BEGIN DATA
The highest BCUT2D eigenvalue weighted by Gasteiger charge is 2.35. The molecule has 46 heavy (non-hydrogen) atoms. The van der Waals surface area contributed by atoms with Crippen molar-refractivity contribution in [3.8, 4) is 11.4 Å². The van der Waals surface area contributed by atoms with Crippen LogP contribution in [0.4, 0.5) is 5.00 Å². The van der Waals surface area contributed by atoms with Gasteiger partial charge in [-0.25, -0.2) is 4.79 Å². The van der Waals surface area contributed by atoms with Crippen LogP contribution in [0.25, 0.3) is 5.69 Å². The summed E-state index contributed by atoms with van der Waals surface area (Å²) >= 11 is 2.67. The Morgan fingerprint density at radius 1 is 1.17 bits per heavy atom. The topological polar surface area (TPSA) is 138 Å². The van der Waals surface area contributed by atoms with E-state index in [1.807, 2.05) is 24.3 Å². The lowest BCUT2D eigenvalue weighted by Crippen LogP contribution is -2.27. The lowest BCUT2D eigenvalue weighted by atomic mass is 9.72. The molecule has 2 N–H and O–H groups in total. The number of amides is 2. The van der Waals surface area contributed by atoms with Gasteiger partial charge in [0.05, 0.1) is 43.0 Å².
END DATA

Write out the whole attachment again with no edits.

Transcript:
The highest BCUT2D eigenvalue weighted by Gasteiger charge is 2.35. The molecule has 46 heavy (non-hydrogen) atoms. The van der Waals surface area contributed by atoms with Crippen molar-refractivity contribution in [3.8, 4) is 11.4 Å². The van der Waals surface area contributed by atoms with Crippen LogP contribution in [0.4, 0.5) is 5.00 Å². The van der Waals surface area contributed by atoms with Gasteiger partial charge in [-0.25, -0.2) is 4.79 Å². The van der Waals surface area contributed by atoms with Crippen LogP contribution in [0.25, 0.3) is 5.69 Å². The summed E-state index contributed by atoms with van der Waals surface area (Å²) >= 11 is 2.67. The Morgan fingerprint density at radius 1 is 1.17 bits per heavy atom. The topological polar surface area (TPSA) is 138 Å². The van der Waals surface area contributed by atoms with E-state index in [1.807, 2.05) is 24.3 Å². The lowest BCUT2D eigenvalue weighted by Crippen LogP contribution is -2.27. The lowest BCUT2D eigenvalue weighted by atomic mass is 9.72. The molecule has 2 N–H and O–H groups in total. The number of amides is 2. The van der Waals surface area contributed by atoms with Gasteiger partial charge in [0.05, 0.1) is 43.0 Å².